Guest Author - Beverly Elrod
At first glance, of the cover, this book-produced by Annie’s Attic-entrances on with the beautiful blocks that are crocheted together into a beautiful afghan. Although these patterns are marked mostly for intermediate crocheter, I found that even an experienced crocheter might have some difficulty attempting to understand the instructions.
And, although the books says there are ‘26 fun & fabulous blocks!’, I’ve found that there are at least two blocks that are done in the same manner; even though they have different names. Both of these blocks are done in the tapestry crochet manner of carrying (or working over) one or more threads so a specific color can be pulled from the mass and traded with the working thread to produce a stitch with another color. If you’re unfamiliar with Tapestry crochet, you can find simple instructions and free patterns by Carol Ventura (AKA: The Tapestry Queen-as I like to call her) at www.tapestrycrochet.com
I do love how Ms Carter has implemented various pattern stitches into these blocks. The very first one is ‘A is for Ambidextrous Block’. This block not only utilizes cross stitching, it also calls for left-handed work. If you are right-handed you can find a left-handed friend, who crochets, maybe you can ask them to crochet every other row for you. Either that, or you must fumble through teaching yourself the awkwardness of handling the hook in the left hand and convincing your brain to work backwards from what you’ve learned and done all of your crocheting life. And, vice versa if you are left-handed.
As for the cross stitching, the author doesn’t expect that everybody knows how to do this manner of needle stitching. So, she’s included a diagram of how to make a cross stitch. Unfortunately, there’s no explanation on where to insert the needle (what makes up the ‘square’ to work in) or whether the needle is inserted from the top or the bottom at each point that is numbered. Nor, is there an explanation about how all thread on the bottom layer are done in one direction and all thread worked on top are done in the opposite direction. One might want to do a bit of reading on beginner cross stitch before attempting this pattern. Personally, this basic pattern is not one that I’d use for cross stitching on because the insertion points are not perfect squares; thus, not allowing for perfect cross stitches.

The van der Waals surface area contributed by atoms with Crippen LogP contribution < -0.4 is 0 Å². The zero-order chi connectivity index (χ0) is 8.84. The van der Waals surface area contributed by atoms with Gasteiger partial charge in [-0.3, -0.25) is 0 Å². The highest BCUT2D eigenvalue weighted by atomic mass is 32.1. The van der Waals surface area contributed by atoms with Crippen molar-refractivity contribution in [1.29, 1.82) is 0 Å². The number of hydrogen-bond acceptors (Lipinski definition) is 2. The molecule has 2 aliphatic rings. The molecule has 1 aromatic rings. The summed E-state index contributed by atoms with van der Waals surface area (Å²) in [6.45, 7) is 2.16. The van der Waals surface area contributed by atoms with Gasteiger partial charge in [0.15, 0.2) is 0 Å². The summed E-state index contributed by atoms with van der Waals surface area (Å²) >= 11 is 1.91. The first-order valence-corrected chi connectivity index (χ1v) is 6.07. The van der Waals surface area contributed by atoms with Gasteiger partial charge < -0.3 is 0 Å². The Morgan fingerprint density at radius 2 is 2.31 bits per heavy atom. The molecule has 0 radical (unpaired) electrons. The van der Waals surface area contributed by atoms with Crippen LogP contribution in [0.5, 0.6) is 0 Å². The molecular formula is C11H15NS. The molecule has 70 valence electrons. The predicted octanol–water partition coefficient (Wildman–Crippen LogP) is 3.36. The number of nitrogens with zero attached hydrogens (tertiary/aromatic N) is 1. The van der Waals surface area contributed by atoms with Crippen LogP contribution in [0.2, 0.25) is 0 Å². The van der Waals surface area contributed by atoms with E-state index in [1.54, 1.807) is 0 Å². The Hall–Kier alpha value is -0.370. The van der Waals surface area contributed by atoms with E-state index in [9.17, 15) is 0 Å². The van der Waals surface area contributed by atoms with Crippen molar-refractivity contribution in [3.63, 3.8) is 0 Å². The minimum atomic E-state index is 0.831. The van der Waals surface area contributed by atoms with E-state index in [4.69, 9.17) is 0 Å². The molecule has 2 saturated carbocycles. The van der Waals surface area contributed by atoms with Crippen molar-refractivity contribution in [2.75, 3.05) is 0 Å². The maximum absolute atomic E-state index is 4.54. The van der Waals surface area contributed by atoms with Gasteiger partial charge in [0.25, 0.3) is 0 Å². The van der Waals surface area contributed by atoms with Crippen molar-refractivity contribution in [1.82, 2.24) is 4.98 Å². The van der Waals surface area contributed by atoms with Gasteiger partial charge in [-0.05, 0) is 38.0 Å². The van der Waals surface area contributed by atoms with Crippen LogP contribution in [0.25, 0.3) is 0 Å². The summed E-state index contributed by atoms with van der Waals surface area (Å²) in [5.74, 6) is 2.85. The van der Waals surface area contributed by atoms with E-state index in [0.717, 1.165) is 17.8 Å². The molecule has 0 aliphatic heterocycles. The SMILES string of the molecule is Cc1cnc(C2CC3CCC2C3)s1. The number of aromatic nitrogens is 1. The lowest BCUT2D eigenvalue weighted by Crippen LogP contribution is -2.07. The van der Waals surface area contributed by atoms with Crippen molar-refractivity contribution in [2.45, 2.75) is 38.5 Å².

I’m so glad that Ms Carter included a block with beading. It’s really done well. Although I would have liked to see all of the beads facing the same way (which would require the bead being pulled into place at a different point), I do like the difference that is displayed with the variation. The advantage of seeing the beads place both horizontally and vertically is that I can picture many possibilities of creating pictures with beads.
If you purchase this book, be sure to do the Illusion pattern (named X-ray block; by Bendy). It’s the same pattern that you find by the original author in the knit version, using an egg in the pattern. But, it certainly gives an idea of how to create other patterns for the advanced crochet designer.
Single Crochet from A to Z does have a stitch guide in the back, with an abbreviations guide. I found that the sc dec, hdc dec, and the dc dec could be a bit confusing. But, the easy crocheter should already have an understanding of how to dec over two stitches, so a multiple dec should be easy to figure out.
This book is one that is sold at my sister’s yarn shop. I have the choice of which book I want to use or not use.